But Ecuadorean officials whisked him back home early Monday morning – and who can blame them? A day after last week’s Tamaulipas massacre, believed to be the worst drug-related crime ever in Mexico, a state investigator probing the atrocity, Roberto SuÁrez, and a police officer accompanying him went missing. The only thing more troubling is how little a surprise that was: Mexican cops, detectives and judges are often murdered while working narcocases, as are witnesses supposedly under government protection. After a top drug lord was killed in a shoot-out with federal agents late last year, officials in the administration of Mexican President Felipe CalderÓn were even clueless enough to trumpet the identity of a Mexican marine who died in the operation – and narcos then murdered his unprotected mother and sister in retaliation.

    (See the Mexican massacre that shook all of Latin America.)

    Drug-related killings have claimed more than 28,000 lives in Mexico since CalderÓn began his offensive against the narcocartels three and a half years ago. The vast majority of those homicides are unsolved. But the migrant massacre and its aftermath have left Mexicans with the most sinking feeling yet that their government is impotent to shield them from the bloodshed. In two weeks, Mexico will mark its bicentennial, yet most people there say they see little to celebrate if 200 years of nationhood is culminating in a narcorepublic that can act with nightmarish impunity. "The country lives in a state of perpetual and increasing violence," says pollster and political analyst Federico Berrueto. "Everything and everybody is paralyzed."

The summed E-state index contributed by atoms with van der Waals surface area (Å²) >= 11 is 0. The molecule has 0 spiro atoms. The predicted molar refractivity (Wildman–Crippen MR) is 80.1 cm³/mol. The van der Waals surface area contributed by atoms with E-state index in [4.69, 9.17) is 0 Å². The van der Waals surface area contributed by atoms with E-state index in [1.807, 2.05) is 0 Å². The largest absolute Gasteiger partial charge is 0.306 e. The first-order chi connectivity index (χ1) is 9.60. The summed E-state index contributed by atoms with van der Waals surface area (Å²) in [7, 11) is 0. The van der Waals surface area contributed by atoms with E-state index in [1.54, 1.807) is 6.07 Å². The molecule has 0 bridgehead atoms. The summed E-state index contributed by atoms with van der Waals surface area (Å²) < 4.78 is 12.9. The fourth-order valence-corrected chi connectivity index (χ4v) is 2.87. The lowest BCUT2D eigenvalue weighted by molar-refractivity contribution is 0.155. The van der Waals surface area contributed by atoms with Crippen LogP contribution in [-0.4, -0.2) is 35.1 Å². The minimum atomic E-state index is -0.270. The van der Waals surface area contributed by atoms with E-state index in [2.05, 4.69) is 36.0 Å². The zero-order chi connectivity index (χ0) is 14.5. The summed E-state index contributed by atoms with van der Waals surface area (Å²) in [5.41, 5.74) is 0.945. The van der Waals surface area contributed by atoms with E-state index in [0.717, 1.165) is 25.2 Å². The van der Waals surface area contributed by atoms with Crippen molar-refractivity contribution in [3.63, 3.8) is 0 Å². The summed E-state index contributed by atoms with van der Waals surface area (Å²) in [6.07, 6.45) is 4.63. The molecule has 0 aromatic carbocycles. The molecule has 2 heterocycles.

(See the confessions of a foot-soldier for the Zetas.)

    As if to stoke Mexicans’ dread that the narcos plan to turn the bicentennial into a bullet fest, the cartels have upped the ante in recent weeks. Aside from murdering numerous politicians in northern Mexico – including the most recent victim, Marco Antonio Leal, mayor of the Tamaulipas town of Hidalgo, whose 10-year-old daughter was shot in the leg during the Sunday ambush but survived – they’ve unleashed explosives. Two car bombs went off simultaneously in the Tamaulipas capital of Ciudad Victoria last Friday, one at a television studio and another outside a police station. No one was hurt, but on Saturday, grenade explosions in the Tamaulipas border city of Reynosa reportedly killed one person and injured 20, while another bomb planted at police headquarters in Tampico farther south wounded two.